Now we are going to deepen my students understanding of sound by allowing them to add water to their bottle and blow in them. They are going to make a conclusion about the sound based on the amount of water in the bottle. So, I am hoping they discover that the more the air in the bottle the lower the pitch.
I begin by saying, "Class I am giving you three bottles. I want you to fill each with a different amount of water. Then I want you to determine the relationship between the pitch of the sound you can create by blowing in the bottle. You will record in your science journal: the more water in the bottle the ___ the pitch, and the less water the ____ the pitch." I write the two sentences on the board: model, so my students have a model. Not everyone in my class can read and write independently, and giving them a model allows everyone to participate. Here is n example of exemplar student work. The students may also have trouble making the sound, so I model it for them: teacher model.
As I arrive at the final section of the lesson I plan to assess the students, allow them to explain their experiment, and give students an opportunity to evaluate their peers work. I use a simple spreadsheet to assess the students. They explain their experiment during a presentation, and after each presentation the students listening need to give the presenter verbal feedback.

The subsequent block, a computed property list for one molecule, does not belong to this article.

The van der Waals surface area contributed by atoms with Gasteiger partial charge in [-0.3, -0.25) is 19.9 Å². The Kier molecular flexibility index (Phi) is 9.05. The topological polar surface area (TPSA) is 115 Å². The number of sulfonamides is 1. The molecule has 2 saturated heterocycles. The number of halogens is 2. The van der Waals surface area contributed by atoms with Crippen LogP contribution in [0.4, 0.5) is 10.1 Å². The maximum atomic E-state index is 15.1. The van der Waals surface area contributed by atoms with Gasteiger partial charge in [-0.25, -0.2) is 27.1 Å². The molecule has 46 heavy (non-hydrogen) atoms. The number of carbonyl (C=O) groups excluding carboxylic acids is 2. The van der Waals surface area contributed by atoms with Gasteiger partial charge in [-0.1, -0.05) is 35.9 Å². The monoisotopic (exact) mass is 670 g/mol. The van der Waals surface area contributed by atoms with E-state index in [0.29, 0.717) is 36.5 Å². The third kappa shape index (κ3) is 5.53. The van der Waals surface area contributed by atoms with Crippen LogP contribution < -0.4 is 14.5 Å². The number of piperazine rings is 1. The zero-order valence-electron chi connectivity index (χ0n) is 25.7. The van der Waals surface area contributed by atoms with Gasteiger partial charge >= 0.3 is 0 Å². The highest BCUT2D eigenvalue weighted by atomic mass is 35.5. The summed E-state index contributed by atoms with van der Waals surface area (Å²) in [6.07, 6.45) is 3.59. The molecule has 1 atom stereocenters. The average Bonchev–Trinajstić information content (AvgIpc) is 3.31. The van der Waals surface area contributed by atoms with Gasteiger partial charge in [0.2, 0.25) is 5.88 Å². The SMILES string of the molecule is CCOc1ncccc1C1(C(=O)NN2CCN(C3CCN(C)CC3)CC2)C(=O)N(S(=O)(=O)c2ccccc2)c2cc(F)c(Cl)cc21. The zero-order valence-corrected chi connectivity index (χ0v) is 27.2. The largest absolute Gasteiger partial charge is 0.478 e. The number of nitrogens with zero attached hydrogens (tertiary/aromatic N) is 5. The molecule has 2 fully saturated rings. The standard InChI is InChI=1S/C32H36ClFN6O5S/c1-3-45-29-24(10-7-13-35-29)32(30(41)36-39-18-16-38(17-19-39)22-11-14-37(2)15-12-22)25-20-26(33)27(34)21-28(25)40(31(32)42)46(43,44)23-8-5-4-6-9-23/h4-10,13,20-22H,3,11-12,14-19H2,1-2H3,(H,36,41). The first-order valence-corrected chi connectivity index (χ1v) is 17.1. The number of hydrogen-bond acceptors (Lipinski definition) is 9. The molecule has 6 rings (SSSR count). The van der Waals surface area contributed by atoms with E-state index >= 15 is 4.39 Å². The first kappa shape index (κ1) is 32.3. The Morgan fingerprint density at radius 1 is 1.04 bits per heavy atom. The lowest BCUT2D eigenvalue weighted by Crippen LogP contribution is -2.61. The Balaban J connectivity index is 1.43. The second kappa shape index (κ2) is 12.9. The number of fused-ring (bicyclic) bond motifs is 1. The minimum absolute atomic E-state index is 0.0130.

I begin this section by asking my students to chant with me, "Criss cross apple sauce pockets on the floor, hands in your laps, talking no more." Then I add, "Your eyes are on the speaker and you are thinking about what your peers are saying. Be prepared to give them peer feedback." This focuses the class on what I want them to do, so I don't have to verbally correct the students.
Then I ask three students to stand in front of the group and explain their experiment. I use a spreadsheet that has all my students names down the left and I just check each child off as they present. This makes sure everyone gets the same numbers of opportunities to present. So, after each presentation I expect the students listening to give their peers feedback. Now, this started with me modeling feedback for a month or so in August. Now, we are in February and my students are giving appropriate feedback to their peers. I say, "Please tell them something you agree with, disagree with, or add to their explanation."
Last, I assess the students using a spreadsheet on their explanation of their experiment, how well they speak and listen, and their peer evaluation. At the top of the columns I put 1-PS4-1, speaking and listening, and peer evaluation. Usually, I put a check or a 1 in the area where the students show mastery, and I put a 0 or nothing where they need work.